Proposals in the green paper for grammar schools to admit more pupils from low-income families will suck out cash from comprehensives that would help the most deprived children, warns the former pupil premium champion.
Schools receive about £1,000 pupil premium funding per eligible child, but the cash follows the pupil – meaning if they move to a grammar school the cash would be transferred too.
Sir John Dunford said the proposal that selective schools could expand on the condition they take a proportion of pupils from lower-income households would push a “disproportionate” amount of pupil premium cash to the most able poorer students – while damaging the prospects of disadvantaged children “whose needs are greatest”.
He said schools often took the total funding from all their pupil premium children and used it on various policies to help poorer pupils “and that has made a substantial difference in those schools”.
He told Schools Week: “If grammar schools take the brightest of disadvantaged children and the pupil premium cash for them, that would leave the comprehensive schools and the secondary modern schools with less to spend on children whose needs are greatest.
“In a comprehensive school you look at the total amount and, while schools spend some pupil premium money on bright pupil premium children, it is often less than they have to spend on children who can’t read, for example.”
The premium, set up by the government in 2011 as an additional pot to help schools to raise attainment, has become an “essential resource” in comprehensives, Dunford says.
“My point is that a disproportionate amount of pupil premium money would be going with those bright children and putting comprehensive schools at a further disadvantage.”
A disproportionate amount of pupil premium money would be going with those bright children and putting comprehensive schools at a further disadvantage
One school group, The King Edward VI foundation in Birmingham, which runs five grammars in the city, already has an admissions system that prioritises disadvantaged children.
It allows for at least 20 per cent of places to be reserved for pupils on free school meals, provided they meet a predesignated minimum score.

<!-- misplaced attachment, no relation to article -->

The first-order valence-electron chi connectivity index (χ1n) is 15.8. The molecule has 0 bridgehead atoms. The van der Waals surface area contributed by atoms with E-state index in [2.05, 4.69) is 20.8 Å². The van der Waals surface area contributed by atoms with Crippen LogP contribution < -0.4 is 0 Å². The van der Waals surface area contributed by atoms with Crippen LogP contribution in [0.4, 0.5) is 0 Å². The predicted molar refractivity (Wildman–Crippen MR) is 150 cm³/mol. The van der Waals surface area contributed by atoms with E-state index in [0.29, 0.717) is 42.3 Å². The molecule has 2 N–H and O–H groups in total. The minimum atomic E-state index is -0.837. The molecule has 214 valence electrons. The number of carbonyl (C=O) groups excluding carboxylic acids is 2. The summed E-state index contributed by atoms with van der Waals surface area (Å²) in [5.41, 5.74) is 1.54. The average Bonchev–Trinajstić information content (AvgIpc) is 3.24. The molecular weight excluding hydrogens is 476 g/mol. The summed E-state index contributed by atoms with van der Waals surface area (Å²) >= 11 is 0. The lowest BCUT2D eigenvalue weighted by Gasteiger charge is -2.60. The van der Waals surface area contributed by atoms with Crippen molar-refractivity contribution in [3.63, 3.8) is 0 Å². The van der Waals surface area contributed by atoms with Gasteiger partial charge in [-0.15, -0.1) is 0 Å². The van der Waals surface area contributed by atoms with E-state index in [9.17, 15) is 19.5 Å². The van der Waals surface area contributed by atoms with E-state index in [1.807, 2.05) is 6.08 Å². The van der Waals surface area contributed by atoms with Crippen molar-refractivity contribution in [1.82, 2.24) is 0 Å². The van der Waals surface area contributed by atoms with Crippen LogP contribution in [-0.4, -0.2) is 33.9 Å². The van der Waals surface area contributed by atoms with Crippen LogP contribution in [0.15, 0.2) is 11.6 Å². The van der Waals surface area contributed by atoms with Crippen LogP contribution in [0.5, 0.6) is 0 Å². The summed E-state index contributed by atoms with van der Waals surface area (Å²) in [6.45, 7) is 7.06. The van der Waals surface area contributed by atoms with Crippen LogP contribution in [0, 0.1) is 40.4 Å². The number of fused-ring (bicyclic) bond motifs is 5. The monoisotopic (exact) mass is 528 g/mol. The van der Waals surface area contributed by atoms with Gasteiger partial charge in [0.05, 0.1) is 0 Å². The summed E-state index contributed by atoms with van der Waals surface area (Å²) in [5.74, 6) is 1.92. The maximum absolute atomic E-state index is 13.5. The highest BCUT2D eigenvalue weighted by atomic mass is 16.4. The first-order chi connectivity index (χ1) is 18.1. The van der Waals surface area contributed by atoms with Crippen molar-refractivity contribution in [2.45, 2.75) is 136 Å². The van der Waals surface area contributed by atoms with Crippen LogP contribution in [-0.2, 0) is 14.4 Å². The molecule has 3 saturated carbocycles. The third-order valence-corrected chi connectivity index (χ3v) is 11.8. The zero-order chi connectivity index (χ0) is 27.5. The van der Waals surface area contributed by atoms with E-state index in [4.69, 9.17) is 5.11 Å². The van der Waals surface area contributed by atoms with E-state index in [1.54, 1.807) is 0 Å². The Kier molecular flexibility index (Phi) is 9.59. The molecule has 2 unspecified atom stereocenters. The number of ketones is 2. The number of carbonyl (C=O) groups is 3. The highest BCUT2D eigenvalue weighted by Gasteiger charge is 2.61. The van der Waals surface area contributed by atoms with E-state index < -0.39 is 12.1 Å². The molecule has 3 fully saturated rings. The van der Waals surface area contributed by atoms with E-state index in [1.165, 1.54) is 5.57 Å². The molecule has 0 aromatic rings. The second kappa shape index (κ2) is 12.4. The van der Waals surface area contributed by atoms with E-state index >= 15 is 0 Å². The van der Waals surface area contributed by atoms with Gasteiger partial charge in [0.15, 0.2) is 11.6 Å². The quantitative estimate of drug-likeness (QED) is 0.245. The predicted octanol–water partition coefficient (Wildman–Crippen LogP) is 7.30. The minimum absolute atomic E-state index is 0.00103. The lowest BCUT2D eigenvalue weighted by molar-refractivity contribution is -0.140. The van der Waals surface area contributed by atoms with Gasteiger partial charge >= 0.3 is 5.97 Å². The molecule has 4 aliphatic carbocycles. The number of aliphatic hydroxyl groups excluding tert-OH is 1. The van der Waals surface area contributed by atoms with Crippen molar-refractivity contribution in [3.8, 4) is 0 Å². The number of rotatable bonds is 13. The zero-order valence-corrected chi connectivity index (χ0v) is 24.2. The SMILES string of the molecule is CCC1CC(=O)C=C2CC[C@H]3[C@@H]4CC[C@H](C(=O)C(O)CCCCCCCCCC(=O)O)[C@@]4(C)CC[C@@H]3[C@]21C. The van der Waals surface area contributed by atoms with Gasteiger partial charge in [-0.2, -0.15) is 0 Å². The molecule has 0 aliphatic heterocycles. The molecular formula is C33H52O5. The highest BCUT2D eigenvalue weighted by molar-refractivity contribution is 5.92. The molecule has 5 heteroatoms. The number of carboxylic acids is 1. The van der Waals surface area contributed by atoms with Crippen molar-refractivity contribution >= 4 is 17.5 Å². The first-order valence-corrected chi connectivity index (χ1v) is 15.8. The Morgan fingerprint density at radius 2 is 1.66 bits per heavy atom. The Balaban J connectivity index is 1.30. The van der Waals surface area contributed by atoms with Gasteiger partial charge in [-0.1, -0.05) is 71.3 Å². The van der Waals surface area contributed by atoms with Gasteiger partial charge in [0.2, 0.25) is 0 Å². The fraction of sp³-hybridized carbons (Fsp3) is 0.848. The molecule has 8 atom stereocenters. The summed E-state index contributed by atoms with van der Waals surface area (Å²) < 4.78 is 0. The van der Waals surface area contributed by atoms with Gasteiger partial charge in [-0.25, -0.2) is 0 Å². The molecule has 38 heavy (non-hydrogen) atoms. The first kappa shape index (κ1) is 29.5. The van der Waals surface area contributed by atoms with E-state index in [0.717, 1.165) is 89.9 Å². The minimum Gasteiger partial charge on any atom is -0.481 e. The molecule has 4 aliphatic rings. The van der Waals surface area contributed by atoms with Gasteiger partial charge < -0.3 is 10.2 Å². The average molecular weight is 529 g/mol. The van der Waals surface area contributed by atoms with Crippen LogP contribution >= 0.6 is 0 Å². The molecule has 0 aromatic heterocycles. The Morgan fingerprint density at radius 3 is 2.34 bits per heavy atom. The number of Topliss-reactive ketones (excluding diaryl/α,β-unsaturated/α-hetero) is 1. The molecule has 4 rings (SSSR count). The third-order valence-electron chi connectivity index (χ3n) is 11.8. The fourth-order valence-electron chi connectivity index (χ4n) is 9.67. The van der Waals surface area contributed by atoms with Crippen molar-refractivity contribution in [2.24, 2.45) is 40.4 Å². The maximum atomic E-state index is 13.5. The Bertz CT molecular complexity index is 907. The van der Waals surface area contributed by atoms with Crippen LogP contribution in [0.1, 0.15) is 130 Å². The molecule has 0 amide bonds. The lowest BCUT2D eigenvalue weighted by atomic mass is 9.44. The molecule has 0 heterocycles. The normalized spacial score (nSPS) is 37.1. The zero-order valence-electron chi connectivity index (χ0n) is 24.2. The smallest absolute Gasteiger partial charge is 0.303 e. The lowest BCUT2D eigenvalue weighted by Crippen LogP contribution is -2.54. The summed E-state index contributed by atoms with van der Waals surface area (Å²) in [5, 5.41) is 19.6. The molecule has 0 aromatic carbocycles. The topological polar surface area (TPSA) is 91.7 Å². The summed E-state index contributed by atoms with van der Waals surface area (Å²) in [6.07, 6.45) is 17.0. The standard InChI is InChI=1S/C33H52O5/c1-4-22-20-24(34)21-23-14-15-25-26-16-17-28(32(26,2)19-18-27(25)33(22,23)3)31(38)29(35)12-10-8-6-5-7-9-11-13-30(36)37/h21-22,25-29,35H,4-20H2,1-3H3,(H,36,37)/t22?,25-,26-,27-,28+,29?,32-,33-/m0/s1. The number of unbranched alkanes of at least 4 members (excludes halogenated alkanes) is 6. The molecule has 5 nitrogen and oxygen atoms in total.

About 28 per cent of the city’s pupils claim free school meals, according to the latest government data.
Richard Tattersfield, principal at Heartlands academy in Birmingham, which has a pupil premium spend of more than £550,000, said an expansion of grammar schools in the area would lead to an “inevitable decline” in funding for comprehensives such as his.
Councillor Brigid Jones, cabinet member for schools at Birmingham City Council, agreed that if grammar schools expanded, “rather than replacing richer children with less rich ones” there would be an “inevitable effect” on neighbouring comprehensives.
But Chris McGovern, chairman of the Campaign for Real Education, said it was “absurd and ridiculous” for comprehensives to say they would “not get a fair share of poverty stricken children” because “the more pupil premium children going to grammars is a great thing that should be celebrated”.
He told Schools Week: “If some comprehensives are saying they will miss out on pupil premium money, they are just looking for something to complain about because let’s face it, the teaching profession on the whole is not in favour of grammar schools and selection.
“If comprehensives want to monopolise the intake of pupil premium pupils then they will condemn those pupils to the sort of education they’ve been suffering from for the past 50 years.”